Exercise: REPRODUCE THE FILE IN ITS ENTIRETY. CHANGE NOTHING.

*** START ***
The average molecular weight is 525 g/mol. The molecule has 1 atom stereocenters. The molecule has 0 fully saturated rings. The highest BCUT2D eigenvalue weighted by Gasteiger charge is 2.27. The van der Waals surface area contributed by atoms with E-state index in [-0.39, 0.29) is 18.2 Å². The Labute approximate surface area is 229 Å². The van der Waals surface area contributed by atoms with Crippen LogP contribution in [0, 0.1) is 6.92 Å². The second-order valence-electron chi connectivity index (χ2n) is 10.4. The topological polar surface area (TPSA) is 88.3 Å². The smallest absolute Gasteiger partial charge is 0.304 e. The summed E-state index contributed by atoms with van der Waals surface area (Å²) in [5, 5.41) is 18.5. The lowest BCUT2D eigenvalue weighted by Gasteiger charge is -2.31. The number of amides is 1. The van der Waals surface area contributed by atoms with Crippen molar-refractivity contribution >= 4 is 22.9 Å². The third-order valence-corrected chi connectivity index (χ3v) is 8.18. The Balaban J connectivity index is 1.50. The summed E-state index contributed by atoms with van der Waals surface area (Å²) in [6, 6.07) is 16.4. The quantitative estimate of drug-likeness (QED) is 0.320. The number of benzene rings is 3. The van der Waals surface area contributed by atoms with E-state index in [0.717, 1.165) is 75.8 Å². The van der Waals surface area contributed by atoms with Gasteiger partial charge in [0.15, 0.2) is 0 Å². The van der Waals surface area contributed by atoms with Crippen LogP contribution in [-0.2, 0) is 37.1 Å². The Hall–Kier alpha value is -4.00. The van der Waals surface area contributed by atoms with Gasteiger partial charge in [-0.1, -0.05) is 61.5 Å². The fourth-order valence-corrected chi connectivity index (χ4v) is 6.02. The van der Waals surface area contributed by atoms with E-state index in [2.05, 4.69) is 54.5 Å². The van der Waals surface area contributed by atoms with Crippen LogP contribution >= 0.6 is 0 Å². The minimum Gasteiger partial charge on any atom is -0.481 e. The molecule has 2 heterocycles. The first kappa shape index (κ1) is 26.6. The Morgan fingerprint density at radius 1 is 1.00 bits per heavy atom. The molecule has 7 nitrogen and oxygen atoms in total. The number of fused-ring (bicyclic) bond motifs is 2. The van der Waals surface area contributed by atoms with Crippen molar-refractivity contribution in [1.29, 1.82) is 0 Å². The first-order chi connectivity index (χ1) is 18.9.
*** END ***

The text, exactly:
The average molecular weight is 525 g/mol. The molecule has 1 atom stereocenters. The molecule has 0 fully saturated rings. The highest BCUT2D eigenvalue weighted by Gasteiger charge is 2.27. The van der Waals surface area contributed by atoms with E-state index in [-0.39, 0.29) is 18.2 Å². The Labute approximate surface area is 229 Å². The van der Waals surface area contributed by atoms with Crippen LogP contribution in [0, 0.1) is 6.92 Å². The second-order valence-electron chi connectivity index (χ2n) is 10.4. The topological polar surface area (TPSA) is 88.3 Å². The smallest absolute Gasteiger partial charge is 0.304 e. The summed E-state index contributed by atoms with van der Waals surface area (Å²) in [5, 5.41) is 18.5. The lowest BCUT2D eigenvalue weighted by Gasteiger charge is -2.31. The number of amides is 1. The van der Waals surface area contributed by atoms with Crippen molar-refractivity contribution >= 4 is 22.9 Å². The third-order valence-corrected chi connectivity index (χ3v) is 8.18. The Balaban J connectivity index is 1.50. The summed E-state index contributed by atoms with van der Waals surface area (Å²) in [6, 6.07) is 16.4. The quantitative estimate of drug-likeness (QED) is 0.320. The number of benzene rings is 3. The van der Waals surface area contributed by atoms with E-state index in [0.717, 1.165) is 75.8 Å². The van der Waals surface area contributed by atoms with Gasteiger partial charge in [0.15, 0.2) is 0 Å². The van der Waals surface area contributed by atoms with Crippen LogP contribution in [-0.2, 0) is 37.1 Å². The Hall–Kier alpha value is -4.00. The van der Waals surface area contributed by atoms with Gasteiger partial charge in [-0.1, -0.05) is 61.5 Å². The fourth-order valence-corrected chi connectivity index (χ4v) is 6.02. The van der Waals surface area contributed by atoms with E-state index in [2.05, 4.69) is 54.5 Å². The van der Waals surface area contributed by atoms with Crippen LogP contribution >= 0.6 is 0 Å². The minimum Gasteiger partial charge on any atom is -0.481 e. The molecule has 2 heterocycles. The first kappa shape index (κ1) is 26.6. The Morgan fingerprint density at radius 1 is 1.00 bits per heavy atom. The molecule has 7 nitrogen and oxygen atoms in total. The number of fused-ring (bicyclic) bond motifs is 2. The van der Waals surface area contributed by atoms with Crippen molar-refractivity contribution in [1.29, 1.82) is 0 Å². The first-order chi connectivity index (χ1) is 18.9.